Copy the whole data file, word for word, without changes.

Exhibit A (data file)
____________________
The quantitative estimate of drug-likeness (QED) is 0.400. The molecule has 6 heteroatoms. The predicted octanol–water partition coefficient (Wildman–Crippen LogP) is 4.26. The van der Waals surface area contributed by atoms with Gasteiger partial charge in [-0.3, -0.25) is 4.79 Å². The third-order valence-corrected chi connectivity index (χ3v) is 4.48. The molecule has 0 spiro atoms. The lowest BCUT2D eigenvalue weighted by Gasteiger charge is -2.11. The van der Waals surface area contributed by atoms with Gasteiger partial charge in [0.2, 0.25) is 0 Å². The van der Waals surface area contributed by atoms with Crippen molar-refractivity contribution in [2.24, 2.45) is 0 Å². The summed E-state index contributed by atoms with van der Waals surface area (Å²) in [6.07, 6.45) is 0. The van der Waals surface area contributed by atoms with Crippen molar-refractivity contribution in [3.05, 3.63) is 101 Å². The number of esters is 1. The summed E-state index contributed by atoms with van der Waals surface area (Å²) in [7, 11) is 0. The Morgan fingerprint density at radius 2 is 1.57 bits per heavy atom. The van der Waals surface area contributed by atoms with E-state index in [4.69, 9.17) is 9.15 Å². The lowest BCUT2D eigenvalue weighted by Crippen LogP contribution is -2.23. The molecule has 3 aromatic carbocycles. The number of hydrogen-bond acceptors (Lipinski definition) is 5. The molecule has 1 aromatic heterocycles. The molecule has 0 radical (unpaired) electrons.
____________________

The quantitative estimate of drug-likeness (QED) is 0.400. The molecule has 6 heteroatoms. The predicted octanol–water partition coefficient (Wildman–Crippen LogP) is 4.26. The van der Waals surface area contributed by atoms with Gasteiger partial charge in [-0.3, -0.25) is 4.79 Å². The third-order valence-corrected chi connectivity index (χ3v) is 4.48. The molecule has 0 spiro atoms. The lowest BCUT2D eigenvalue weighted by Gasteiger charge is -2.11. The van der Waals surface area contributed by atoms with Gasteiger partial charge in [0.2, 0.25) is 0 Å². The van der Waals surface area contributed by atoms with Crippen molar-refractivity contribution in [2.24, 2.45) is 0 Å². The summed E-state index contributed by atoms with van der Waals surface area (Å²) in [6.07, 6.45) is 0. The van der Waals surface area contributed by atoms with Crippen molar-refractivity contribution in [3.05, 3.63) is 101 Å². The number of esters is 1. The summed E-state index contributed by atoms with van der Waals surface area (Å²) in [7, 11) is 0. The Morgan fingerprint density at radius 2 is 1.57 bits per heavy atom. The van der Waals surface area contributed by atoms with E-state index in [4.69, 9.17) is 9.15 Å². The lowest BCUT2D eigenvalue weighted by Crippen LogP contribution is -2.23. The molecule has 3 aromatic carbocycles. The number of hydrogen-bond acceptors (Lipinski definition) is 5. The molecule has 1 aromatic heterocycles. The molecule has 0 radical (unpaired) electrons.